Grown in Wales

Grown in WalesGrown in WalesGrown in Wales

26

November

Ash

Charles Warner

Every two weeks I get an email from a nursery in Costa Rica. They sell unrooted cutting material. They visited my nursery once. That's right a nursery in Costa Rica sent their nursery manager and two smart young women from their Spanish operation to my nursery in West Wales. I protested when they called. I explained to them that the region in which I live is not well known for it's horticulture. There probably wouldn't be many opportunities for them to sell their cuttings. I explained that I propagated my own plants from my own stock and that was one of the values of my enterprise. They came anyway. They were charming. I bet that they produce some fabulous cutting material over there in Costa Rica. I can't help but wish them well.

I guess that it's not well known that plant material is traded all over the world in this way. A grower told me recently that it's as easy for him to send his plants to Eastern Europe as it is to send them to the East of England. British horticulture has seen a decline in it's skills base just like so many industries. Why would you train a propagator and use space for stock plants when you can buy excellent cuttings from half way around the world?

But here is a thought.............

We have a lot of Ash trees in the UK. We have been importing stock from all over. It might be very hard to know exactly where the stock originated. A forestry guy from Lancashire told me that they used to buy their tree seedlings from a place that they could see from their house. Then came competition from larger UK nurseries and then those nurseries turned into giant packing sheds and just bought the seedlings in and sold them on. Like so many others he has been planting Ash seedlings in schemes in the last few years without any idea of where those seedlings were grown. Of course, we now have Ash dieback which is caused by a fungus called Chalara Fraxinea. I'm no expert on this but here is a link to some more imformation  http://www.forestry.gov.uk/chalara. It's a shame. I'm hoping that it won't turn out as badly as we are being told but we are reminded that there was once a time when the UK had lovely stately Elm trees (we had one in the playing field near to where I grew up ). In horticulture we are probably more aware of this problem than non horticulturalists . perhaps to the man in the street it means very little.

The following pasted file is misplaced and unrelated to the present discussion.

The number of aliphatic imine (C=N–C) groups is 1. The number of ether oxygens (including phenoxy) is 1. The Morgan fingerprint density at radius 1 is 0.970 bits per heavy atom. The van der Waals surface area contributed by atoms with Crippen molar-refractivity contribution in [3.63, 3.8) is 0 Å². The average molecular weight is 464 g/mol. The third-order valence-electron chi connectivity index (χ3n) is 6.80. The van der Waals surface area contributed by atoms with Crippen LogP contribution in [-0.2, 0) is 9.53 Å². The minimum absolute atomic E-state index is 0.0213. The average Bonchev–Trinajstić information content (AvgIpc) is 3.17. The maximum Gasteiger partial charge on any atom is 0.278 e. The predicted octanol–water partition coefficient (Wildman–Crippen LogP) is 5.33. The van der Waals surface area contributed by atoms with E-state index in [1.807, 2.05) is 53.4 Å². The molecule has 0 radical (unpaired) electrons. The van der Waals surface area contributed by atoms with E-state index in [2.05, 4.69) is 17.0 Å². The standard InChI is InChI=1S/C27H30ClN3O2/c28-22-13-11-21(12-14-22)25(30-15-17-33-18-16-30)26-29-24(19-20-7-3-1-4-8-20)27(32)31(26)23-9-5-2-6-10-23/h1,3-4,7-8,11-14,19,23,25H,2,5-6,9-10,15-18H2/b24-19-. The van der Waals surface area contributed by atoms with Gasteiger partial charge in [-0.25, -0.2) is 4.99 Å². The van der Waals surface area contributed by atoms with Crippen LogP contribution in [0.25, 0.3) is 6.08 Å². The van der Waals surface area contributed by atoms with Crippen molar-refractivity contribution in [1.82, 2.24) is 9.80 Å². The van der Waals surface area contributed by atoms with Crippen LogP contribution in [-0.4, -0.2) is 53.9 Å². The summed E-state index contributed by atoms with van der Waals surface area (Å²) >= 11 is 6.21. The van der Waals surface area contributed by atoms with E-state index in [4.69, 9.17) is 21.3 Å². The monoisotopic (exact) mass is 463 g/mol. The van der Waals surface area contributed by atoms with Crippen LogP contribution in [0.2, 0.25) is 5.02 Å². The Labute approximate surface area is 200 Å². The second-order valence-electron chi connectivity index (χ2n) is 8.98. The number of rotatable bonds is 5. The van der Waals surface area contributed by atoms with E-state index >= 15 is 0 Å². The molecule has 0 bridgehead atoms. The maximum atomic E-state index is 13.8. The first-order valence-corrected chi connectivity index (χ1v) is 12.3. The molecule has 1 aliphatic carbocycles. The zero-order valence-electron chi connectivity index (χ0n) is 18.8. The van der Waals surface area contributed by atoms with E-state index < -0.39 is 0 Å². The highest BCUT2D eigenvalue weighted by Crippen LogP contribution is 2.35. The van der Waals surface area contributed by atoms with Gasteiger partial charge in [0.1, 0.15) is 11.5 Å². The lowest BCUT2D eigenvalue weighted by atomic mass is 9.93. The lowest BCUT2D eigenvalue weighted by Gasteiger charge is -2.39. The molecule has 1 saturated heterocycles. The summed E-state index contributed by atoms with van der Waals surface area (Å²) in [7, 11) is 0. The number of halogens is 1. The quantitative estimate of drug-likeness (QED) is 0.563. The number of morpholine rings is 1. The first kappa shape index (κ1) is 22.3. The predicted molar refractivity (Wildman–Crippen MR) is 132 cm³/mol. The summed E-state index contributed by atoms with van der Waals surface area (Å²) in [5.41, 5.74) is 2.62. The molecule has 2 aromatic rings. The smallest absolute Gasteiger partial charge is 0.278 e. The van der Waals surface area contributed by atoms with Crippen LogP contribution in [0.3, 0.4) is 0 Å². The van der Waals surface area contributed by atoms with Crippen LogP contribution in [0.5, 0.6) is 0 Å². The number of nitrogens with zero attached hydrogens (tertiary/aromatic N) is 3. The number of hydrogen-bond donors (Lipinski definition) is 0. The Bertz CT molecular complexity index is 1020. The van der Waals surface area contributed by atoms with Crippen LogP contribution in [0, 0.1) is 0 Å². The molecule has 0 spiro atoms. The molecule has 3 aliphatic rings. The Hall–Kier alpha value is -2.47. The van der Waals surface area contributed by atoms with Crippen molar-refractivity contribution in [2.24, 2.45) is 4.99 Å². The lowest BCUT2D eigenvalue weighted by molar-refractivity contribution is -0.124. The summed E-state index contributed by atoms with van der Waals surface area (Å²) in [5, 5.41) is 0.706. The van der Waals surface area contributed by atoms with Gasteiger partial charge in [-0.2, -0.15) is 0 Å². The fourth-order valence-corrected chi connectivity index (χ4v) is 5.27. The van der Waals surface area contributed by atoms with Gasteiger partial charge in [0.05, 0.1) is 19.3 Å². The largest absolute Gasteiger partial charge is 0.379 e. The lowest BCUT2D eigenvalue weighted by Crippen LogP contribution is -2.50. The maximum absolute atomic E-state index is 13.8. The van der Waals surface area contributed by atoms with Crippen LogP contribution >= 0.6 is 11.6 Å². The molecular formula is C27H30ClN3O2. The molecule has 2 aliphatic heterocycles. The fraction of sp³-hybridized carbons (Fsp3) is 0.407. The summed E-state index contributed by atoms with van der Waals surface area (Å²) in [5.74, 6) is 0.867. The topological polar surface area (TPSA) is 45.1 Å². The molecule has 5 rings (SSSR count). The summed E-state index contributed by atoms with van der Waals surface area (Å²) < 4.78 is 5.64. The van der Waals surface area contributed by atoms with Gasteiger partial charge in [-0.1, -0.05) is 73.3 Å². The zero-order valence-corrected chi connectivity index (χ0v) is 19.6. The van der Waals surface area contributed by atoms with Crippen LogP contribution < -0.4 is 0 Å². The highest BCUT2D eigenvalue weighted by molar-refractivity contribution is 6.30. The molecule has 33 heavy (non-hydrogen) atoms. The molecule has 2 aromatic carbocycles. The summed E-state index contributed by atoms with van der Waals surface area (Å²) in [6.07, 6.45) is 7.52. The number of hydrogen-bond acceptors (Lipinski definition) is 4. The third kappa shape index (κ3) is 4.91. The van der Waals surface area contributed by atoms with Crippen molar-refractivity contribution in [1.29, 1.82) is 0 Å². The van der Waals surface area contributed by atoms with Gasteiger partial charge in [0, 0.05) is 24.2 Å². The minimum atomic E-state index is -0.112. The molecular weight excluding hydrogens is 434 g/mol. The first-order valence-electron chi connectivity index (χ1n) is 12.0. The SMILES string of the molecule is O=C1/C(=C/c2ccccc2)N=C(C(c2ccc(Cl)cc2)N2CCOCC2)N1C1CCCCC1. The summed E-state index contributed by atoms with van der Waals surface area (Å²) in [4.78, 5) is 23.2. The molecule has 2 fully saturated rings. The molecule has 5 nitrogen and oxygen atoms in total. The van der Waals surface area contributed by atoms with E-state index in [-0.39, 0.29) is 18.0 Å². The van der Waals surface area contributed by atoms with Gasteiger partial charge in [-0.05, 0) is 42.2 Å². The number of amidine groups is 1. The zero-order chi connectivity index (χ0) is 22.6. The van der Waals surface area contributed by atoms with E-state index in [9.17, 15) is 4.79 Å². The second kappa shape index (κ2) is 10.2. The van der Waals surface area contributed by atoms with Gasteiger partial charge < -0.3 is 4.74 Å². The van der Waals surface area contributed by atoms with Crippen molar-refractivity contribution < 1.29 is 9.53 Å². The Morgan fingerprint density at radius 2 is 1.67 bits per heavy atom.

This should be a wake up call. I have been growing Sempervivums on my nursery for twenty years now. They are uncommonly well behaved. As long as you protect the roots from vine weevil and don't allow them to get too wet they don't really have any problems. I sold some plugs just recently to a nursery in Suffolk. The owner sent an email and asked me what I did to control mealy bug because he often gets infestations on both the roots and the arial parts of the plant.  I asked if he was certain that it was mealy bug. He said he was. I have never seen such a thing. The only mealy bugs I have ever seen on hardy plants was on Phormium that had been imported from Italy. They are sods to deal with because they have protective wax and they creep right down into crevices. I'm not sure that we have any good insecticides for them now. Sempervivum should not get mealy bug. I'm pretty sure of that. Something is wrong if Sempervivum plants are harbouring mealy bugs . It's not a problem on the scale of Ash dieback but it's just another little thing that we should consider when we purchase a plant from the garden centre. My advice would be that if you are buying a plant. First check that it's the kind of quality that you want. Don't compromise on that. But then ask the centre. Where was this plant grown. If they don't know or it was outside of the UK then factor that in to your purchase. Maybe buy it anyway but at the till ask to speak to the manager and ask him if there is not a supplier in the UK he could have used. We really do need to think about such things.

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